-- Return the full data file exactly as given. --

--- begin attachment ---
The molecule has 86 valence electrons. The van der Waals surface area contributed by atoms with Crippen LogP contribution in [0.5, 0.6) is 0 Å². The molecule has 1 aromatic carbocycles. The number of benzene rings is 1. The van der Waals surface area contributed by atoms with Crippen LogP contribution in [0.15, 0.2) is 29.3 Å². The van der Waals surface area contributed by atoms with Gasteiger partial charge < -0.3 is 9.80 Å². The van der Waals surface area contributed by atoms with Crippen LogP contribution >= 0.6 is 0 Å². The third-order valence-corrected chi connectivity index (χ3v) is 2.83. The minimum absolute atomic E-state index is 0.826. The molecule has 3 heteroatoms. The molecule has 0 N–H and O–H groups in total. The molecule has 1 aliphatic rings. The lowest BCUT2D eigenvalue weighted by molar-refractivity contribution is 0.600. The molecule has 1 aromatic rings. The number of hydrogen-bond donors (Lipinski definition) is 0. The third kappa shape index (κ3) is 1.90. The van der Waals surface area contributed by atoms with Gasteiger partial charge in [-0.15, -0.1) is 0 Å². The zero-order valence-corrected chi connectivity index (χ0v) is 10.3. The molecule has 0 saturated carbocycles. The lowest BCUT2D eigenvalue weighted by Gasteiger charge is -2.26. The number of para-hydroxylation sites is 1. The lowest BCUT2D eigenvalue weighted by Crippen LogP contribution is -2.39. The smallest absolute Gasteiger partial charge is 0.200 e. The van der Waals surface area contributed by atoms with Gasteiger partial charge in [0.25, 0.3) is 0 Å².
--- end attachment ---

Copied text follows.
The molecule has 86 valence electrons. The van der Waals surface area contributed by atoms with Crippen LogP contribution in [0.5, 0.6) is 0 Å². The molecule has 1 aromatic carbocycles. The number of benzene rings is 1. The van der Waals surface area contributed by atoms with Crippen LogP contribution in [0.15, 0.2) is 29.3 Å². The van der Waals surface area contributed by atoms with Gasteiger partial charge < -0.3 is 9.80 Å². The van der Waals surface area contributed by atoms with Crippen LogP contribution >= 0.6 is 0 Å². The third-order valence-corrected chi connectivity index (χ3v) is 2.83. The minimum absolute atomic E-state index is 0.826. The molecule has 3 heteroatoms. The molecule has 0 N–H and O–H groups in total. The molecule has 1 aliphatic rings. The lowest BCUT2D eigenvalue weighted by molar-refractivity contribution is 0.600. The molecule has 1 aromatic rings. The number of hydrogen-bond donors (Lipinski definition) is 0. The third kappa shape index (κ3) is 1.90. The van der Waals surface area contributed by atoms with Gasteiger partial charge in [-0.15, -0.1) is 0 Å². The zero-order valence-corrected chi connectivity index (χ0v) is 10.3. The molecule has 0 saturated carbocycles. The lowest BCUT2D eigenvalue weighted by Gasteiger charge is -2.26. The number of para-hydroxylation sites is 1. The lowest BCUT2D eigenvalue weighted by Crippen LogP contribution is -2.39. The smallest absolute Gasteiger partial charge is 0.200 e. The van der Waals surface area contributed by atoms with Gasteiger partial charge in [0.25, 0.3) is 0 Å².